“I received threats, insults and requests not to return to Argentina. More or less, it affects (me)”.

Schwartzman is not the first player to speak out about online abuse. During the US Open Shelby Rogers said she was expecting to receive ‘death threats’ following her loss to Emma Raducanu who went on to win the title. Sloane Stephens has also previously spoken out about being the victim of racism online.

The 29-year-old says he has previously tried to interact with those who have trolled him on social media to find out why they are doing so.

Sometimes I start to answer some messages and I ask those people if they realize what they are sending,” Schwartzman said during his press conference. “The vast majority apologize and say they had not realized it. But at the moment it hurts. That very ill-intentioned criticism is the only bad thing about social networks.”

Schwartzman has won four ATP titles and earned more than $10M in prize money so far in his career.

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Spanish Veteran Feliciano Lopez Addresses Future On The Tour

23 years after he played his first main draw match on the ATP Tour, Lopez says his longevity in the sport has been achieved with the help of of some luck.

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Feliciano Lopez of Spain is pictured during the semi-final of ATP Fever-Tree Championships tennis tournament at Queen's Club in west London on June 20, 2019.

Feliciano Lopez has dismissed any speculation that he could retire in the coming weeks after saying he is taking life on the Tour in his stride.

 

The 39-year-old Spaniard is currently the second oldest player in the world’s top 200 after Roger Federer, who is a year older than him. Lopez made his ATP Tour debut at the 1998 Barcelona Open which was before the birth of Jannik Sinner and Carlos Alcaraz. In June he became the 10th active player to record his 500th win on the Tour.

Currently ranked 111th in the world, some are starting to wonder how much longer Lopez will continue playing. So far this season he has achieved a win-loss record of 9-19 with his best performance being a run to the quarter-finals of the Mallorca Open which was held on the grass. It was in Mallorca where he defeated Karen Khachanov who is the only top 30 player he has beaten so far in 2021.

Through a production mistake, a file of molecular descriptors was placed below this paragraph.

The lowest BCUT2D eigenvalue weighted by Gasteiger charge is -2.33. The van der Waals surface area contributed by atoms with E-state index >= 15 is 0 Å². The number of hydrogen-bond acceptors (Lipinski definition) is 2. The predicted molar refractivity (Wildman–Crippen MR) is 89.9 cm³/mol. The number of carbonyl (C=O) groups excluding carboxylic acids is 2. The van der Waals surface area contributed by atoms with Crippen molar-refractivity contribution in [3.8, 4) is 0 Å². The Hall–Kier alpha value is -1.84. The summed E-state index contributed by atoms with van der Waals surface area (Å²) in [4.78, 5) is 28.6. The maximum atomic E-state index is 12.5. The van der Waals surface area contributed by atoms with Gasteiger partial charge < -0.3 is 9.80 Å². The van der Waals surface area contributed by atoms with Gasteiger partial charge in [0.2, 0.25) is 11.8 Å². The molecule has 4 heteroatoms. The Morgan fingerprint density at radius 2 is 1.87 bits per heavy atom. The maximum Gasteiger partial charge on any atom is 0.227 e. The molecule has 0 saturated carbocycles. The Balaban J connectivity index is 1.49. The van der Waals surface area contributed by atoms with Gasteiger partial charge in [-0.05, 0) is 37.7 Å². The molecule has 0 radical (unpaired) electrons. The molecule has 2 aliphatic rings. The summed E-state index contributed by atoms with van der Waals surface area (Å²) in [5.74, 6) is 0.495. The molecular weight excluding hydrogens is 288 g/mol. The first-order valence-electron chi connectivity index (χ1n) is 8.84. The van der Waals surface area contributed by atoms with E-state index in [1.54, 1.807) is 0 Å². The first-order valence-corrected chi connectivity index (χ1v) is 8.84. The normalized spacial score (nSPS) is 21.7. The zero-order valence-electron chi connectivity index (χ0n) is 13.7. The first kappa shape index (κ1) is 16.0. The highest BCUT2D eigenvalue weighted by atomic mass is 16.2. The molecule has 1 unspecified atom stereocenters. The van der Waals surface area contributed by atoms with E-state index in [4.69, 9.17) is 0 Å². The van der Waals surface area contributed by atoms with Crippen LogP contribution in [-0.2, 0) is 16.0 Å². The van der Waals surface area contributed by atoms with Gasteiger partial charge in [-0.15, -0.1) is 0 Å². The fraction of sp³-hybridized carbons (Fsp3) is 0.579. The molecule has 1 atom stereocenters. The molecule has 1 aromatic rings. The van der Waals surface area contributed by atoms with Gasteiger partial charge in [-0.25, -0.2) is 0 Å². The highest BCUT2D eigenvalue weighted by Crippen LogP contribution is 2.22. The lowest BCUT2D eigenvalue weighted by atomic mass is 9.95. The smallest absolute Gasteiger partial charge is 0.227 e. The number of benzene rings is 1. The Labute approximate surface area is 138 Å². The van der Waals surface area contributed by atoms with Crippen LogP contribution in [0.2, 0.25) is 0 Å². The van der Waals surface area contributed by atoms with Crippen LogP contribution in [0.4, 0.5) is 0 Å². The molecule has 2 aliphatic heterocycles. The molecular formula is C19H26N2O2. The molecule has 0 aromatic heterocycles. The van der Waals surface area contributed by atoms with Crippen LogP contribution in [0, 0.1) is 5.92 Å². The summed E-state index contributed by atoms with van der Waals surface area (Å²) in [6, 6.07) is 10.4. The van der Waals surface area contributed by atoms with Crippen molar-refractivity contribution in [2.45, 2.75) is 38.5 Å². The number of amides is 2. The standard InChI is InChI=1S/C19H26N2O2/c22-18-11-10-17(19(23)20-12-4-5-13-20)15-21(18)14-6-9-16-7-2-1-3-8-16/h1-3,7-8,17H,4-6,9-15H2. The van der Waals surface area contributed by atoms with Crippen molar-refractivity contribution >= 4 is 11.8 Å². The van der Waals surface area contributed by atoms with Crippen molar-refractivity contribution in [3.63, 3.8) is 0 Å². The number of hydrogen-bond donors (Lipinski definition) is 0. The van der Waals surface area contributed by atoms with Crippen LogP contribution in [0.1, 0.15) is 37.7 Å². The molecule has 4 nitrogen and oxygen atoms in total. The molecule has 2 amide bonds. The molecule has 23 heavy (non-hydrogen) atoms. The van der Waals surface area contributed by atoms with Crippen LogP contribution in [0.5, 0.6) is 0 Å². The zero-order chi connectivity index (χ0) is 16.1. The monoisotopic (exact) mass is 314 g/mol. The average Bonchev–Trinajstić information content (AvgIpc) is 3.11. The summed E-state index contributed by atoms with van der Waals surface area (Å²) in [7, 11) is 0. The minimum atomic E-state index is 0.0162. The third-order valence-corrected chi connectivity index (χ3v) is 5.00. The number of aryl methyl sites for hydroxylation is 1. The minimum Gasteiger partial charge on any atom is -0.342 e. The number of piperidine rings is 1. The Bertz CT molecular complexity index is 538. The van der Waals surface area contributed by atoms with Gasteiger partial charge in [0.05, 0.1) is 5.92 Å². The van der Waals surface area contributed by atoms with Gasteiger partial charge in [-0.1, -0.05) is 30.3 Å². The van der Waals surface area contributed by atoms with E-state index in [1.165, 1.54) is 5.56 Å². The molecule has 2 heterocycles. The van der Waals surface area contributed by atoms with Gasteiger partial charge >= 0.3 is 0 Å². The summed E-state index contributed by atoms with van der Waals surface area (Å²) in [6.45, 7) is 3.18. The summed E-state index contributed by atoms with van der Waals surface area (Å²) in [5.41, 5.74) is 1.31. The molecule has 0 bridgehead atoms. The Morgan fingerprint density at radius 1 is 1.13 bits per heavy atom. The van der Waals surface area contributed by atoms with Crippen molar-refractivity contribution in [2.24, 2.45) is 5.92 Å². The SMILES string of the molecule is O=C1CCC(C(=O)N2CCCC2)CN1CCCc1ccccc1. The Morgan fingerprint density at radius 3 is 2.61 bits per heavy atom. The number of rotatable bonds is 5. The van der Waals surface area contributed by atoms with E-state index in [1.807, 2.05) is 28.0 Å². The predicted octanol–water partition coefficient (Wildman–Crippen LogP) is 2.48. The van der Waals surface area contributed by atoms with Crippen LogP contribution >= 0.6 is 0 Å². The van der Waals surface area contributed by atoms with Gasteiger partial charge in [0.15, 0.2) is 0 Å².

I play year-by-year, the last 6-7 years have been like this, a tennis player at that age cannot think about extending his career. After turning 30 I have been lucky, I have obtained the best results of my career,” Lopez told reporters on Friday.
It is not very common for players my age, at (almost) 40 years to continue playing in the best tournaments.” He added.

Throughout his career, Lopez has impressively played in a record 78 consecutive Grand Slam tournaments dating back to the 2002 French Open. During that period he has reached the quarter-finals of a major tournament on four occasions.

“I don’t play to break records, what makes me most excited is to continue playing Grand Slams. For me, maintaining that record (78 consecutive Grand Slams played) is very nice, but more to follow. Being competitive,” he commented on the milestone.
“It is difficult for someone to overcome it because it is 20 years in a row without missing a great one. I have had continuity and enormous luck. Those of my generation are practically all retired.”